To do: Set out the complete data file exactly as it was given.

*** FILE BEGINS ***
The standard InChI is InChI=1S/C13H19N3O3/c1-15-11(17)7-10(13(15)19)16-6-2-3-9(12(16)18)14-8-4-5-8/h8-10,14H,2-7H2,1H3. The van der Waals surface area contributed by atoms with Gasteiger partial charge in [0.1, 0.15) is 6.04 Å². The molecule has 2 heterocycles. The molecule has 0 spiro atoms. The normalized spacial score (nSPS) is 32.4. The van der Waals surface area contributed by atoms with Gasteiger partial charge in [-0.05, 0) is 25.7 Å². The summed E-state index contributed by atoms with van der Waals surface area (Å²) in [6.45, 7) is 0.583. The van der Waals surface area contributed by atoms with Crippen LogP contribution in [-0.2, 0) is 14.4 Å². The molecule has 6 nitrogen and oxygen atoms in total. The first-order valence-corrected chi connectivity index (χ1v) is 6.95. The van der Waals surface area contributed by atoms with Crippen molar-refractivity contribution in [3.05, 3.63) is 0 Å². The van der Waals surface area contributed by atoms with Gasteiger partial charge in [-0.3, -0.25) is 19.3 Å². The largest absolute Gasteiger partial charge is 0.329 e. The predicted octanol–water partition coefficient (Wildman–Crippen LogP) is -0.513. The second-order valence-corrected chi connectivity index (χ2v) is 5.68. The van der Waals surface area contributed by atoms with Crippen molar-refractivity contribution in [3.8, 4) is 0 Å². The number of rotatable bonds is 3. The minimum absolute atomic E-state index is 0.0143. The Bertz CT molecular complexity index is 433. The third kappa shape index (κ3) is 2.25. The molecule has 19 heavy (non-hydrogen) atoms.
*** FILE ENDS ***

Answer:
The standard InChI is InChI=1S/C13H19N3O3/c1-15-11(17)7-10(13(15)19)16-6-2-3-9(12(16)18)14-8-4-5-8/h8-10,14H,2-7H2,1H3. The van der Waals surface area contributed by atoms with Gasteiger partial charge in [0.1, 0.15) is 6.04 Å². The molecule has 2 heterocycles. The molecule has 0 spiro atoms. The normalized spacial score (nSPS) is 32.4. The van der Waals surface area contributed by atoms with Gasteiger partial charge in [-0.05, 0) is 25.7 Å². The summed E-state index contributed by atoms with van der Waals surface area (Å²) in [6.45, 7) is 0.583. The van der Waals surface area contributed by atoms with Crippen LogP contribution in [-0.2, 0) is 14.4 Å². The molecule has 6 nitrogen and oxygen atoms in total. The first-order valence-corrected chi connectivity index (χ1v) is 6.95. The van der Waals surface area contributed by atoms with Crippen molar-refractivity contribution in [3.05, 3.63) is 0 Å². The van der Waals surface area contributed by atoms with Gasteiger partial charge in [-0.3, -0.25) is 19.3 Å². The largest absolute Gasteiger partial charge is 0.329 e. The predicted octanol–water partition coefficient (Wildman–Crippen LogP) is -0.513. The second-order valence-corrected chi connectivity index (χ2v) is 5.68. The van der Waals surface area contributed by atoms with Crippen molar-refractivity contribution in [3.8, 4) is 0 Å². The number of rotatable bonds is 3. The minimum absolute atomic E-state index is 0.0143. The Bertz CT molecular complexity index is 433. The third kappa shape index (κ3) is 2.25. The molecule has 19 heavy (non-hydrogen) atoms.